Glycated hemoglobin test
Healthcare professionals call the glycated hemoglobin test the A1C test. They use it to check an individual’s average levels of blood sugar over the previous 3 months.
An A1C blood test score of between 5.7 and 6.4 percent means an individual is likely to have prediabetes.
Some conditions, such as pregnancy, can impact on a person’s blood sugar levels and may interfere with A1C results.
In addition, results for some people may show inaccuracies in A1C testing. These include results from individuals of certain ethnicities with a genetic sickle cell trait, including people of African, Mediterranean, or Southeast Asian descent.
These inaccuracies can lead to a misdiagnosis of the disease or poor management of blood sugar.
Fasting blood glucose test
The fasting blood glucose test (FBGT) measures sugar levels at the time of the measurement. Doctors consider a result of 100—125 milligrams per deciliter (mg/dl) to be a sign of prediabetes.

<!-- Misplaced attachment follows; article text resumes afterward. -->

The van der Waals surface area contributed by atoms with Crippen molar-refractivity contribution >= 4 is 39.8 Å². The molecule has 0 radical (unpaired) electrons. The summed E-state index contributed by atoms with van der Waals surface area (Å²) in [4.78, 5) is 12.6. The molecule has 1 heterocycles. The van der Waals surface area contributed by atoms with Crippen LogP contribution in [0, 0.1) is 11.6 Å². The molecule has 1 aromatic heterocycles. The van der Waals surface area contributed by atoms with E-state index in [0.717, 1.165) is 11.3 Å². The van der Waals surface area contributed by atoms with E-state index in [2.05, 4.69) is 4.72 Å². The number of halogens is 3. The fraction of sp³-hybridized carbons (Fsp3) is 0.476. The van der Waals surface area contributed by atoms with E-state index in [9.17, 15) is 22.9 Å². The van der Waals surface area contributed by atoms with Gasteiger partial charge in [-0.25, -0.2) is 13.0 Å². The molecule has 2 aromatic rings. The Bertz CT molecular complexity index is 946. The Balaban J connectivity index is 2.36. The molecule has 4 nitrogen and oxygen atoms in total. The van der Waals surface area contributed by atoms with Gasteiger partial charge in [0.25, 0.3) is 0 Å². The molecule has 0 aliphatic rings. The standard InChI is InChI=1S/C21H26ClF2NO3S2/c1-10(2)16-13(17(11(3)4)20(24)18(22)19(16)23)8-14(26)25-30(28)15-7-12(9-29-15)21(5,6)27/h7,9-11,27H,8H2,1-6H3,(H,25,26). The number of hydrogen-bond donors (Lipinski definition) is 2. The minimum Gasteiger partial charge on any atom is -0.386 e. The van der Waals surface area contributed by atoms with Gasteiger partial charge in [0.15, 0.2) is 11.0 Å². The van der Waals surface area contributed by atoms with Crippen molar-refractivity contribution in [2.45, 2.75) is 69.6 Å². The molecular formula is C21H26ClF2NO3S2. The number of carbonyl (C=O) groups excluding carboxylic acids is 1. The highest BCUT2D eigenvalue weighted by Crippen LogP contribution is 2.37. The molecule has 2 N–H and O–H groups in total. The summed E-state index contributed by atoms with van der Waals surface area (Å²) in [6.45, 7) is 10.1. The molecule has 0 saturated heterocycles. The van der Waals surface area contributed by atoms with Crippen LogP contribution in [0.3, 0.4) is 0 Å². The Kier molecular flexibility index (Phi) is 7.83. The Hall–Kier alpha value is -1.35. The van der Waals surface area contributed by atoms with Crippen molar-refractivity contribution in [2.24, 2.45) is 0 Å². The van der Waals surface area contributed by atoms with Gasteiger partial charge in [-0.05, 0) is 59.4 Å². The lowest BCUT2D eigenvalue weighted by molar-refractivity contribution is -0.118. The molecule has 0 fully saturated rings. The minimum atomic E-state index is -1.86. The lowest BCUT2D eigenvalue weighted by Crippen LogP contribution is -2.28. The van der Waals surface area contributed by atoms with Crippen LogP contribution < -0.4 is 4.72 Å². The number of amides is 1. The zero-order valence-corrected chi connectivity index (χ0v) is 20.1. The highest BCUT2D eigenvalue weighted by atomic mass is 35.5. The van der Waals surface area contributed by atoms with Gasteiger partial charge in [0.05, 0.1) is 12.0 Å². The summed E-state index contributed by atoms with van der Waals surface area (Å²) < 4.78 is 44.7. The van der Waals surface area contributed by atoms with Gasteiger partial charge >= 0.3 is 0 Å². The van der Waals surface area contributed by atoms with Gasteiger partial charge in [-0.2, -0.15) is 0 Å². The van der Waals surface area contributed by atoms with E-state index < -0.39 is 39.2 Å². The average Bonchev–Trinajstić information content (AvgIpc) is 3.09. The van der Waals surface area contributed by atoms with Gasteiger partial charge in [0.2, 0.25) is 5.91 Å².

Those people taking the FBGT cannot eat or drink for at least 8 hours before giving a blood sample. Many arrange the test for early morning, as most people will already have fasted overnight.
Oral glucose tolerance test
The oral glucose tolerance test (OGTT) also requires 8 hours of fasting. Typically, blood sugar levels will then be checked before and 2 hours after drinking a glucose drink.
Other protocols include testing blood sugar levels every 30–60 minutes after consuming the glucose drink.
Doctors consider a 2-hour value of 140–199 mg/dl to be a sign of impaired glucose tolerance. Prediabetes produces this effect on the blood.
Doctors often use the OGTT to help diagnose people who should not undergo the A1C test, such as women who may have gestational diabetes or those with blood conditions.